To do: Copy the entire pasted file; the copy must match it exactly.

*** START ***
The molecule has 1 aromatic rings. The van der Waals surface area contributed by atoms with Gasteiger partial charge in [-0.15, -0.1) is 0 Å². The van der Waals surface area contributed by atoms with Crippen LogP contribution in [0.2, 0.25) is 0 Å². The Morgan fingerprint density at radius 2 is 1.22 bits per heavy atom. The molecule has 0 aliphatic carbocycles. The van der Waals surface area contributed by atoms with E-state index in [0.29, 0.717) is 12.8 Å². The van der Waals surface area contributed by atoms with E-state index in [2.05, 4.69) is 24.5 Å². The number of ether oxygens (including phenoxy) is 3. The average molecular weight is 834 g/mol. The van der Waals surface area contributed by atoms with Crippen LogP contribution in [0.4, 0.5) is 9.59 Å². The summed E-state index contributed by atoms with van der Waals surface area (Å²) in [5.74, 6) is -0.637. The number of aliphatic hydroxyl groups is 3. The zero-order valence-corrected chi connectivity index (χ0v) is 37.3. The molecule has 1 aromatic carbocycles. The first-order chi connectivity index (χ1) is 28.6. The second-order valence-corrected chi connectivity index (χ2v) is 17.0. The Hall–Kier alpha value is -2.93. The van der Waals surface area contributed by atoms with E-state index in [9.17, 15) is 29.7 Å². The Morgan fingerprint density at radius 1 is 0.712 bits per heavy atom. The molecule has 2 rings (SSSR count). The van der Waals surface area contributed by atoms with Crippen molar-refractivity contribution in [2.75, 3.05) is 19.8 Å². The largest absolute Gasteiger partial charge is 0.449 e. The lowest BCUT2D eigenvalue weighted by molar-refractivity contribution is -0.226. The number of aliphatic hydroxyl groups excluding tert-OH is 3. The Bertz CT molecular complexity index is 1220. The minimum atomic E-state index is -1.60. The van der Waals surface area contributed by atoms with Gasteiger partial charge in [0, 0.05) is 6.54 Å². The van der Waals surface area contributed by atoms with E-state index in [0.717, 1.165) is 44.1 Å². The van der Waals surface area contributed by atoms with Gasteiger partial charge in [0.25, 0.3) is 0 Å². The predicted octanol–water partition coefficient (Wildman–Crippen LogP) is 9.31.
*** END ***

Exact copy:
The molecule has 1 aromatic rings. The van der Waals surface area contributed by atoms with Gasteiger partial charge in [-0.15, -0.1) is 0 Å². The van der Waals surface area contributed by atoms with Crippen LogP contribution in [0.2, 0.25) is 0 Å². The Morgan fingerprint density at radius 2 is 1.22 bits per heavy atom. The molecule has 0 aliphatic carbocycles. The van der Waals surface area contributed by atoms with E-state index in [0.29, 0.717) is 12.8 Å². The van der Waals surface area contributed by atoms with E-state index in [2.05, 4.69) is 24.5 Å². The number of ether oxygens (including phenoxy) is 3. The average molecular weight is 834 g/mol. The van der Waals surface area contributed by atoms with Crippen LogP contribution in [0.4, 0.5) is 9.59 Å². The summed E-state index contributed by atoms with van der Waals surface area (Å²) in [5.74, 6) is -0.637. The number of aliphatic hydroxyl groups is 3. The zero-order valence-corrected chi connectivity index (χ0v) is 37.3. The molecule has 1 aromatic carbocycles. The first-order chi connectivity index (χ1) is 28.6. The second-order valence-corrected chi connectivity index (χ2v) is 17.0. The Hall–Kier alpha value is -2.93. The van der Waals surface area contributed by atoms with E-state index in [9.17, 15) is 29.7 Å². The Morgan fingerprint density at radius 1 is 0.712 bits per heavy atom. The molecule has 2 rings (SSSR count). The van der Waals surface area contributed by atoms with Crippen molar-refractivity contribution in [2.75, 3.05) is 19.8 Å². The largest absolute Gasteiger partial charge is 0.449 e. The lowest BCUT2D eigenvalue weighted by molar-refractivity contribution is -0.226. The number of aliphatic hydroxyl groups excluding tert-OH is 3. The Bertz CT molecular complexity index is 1220. The minimum atomic E-state index is -1.60. The van der Waals surface area contributed by atoms with Gasteiger partial charge in [0, 0.05) is 6.54 Å². The van der Waals surface area contributed by atoms with E-state index in [0.717, 1.165) is 44.1 Å². The van der Waals surface area contributed by atoms with Gasteiger partial charge in [0.25, 0.3) is 0 Å². The predicted octanol–water partition coefficient (Wildman–Crippen LogP) is 9.31.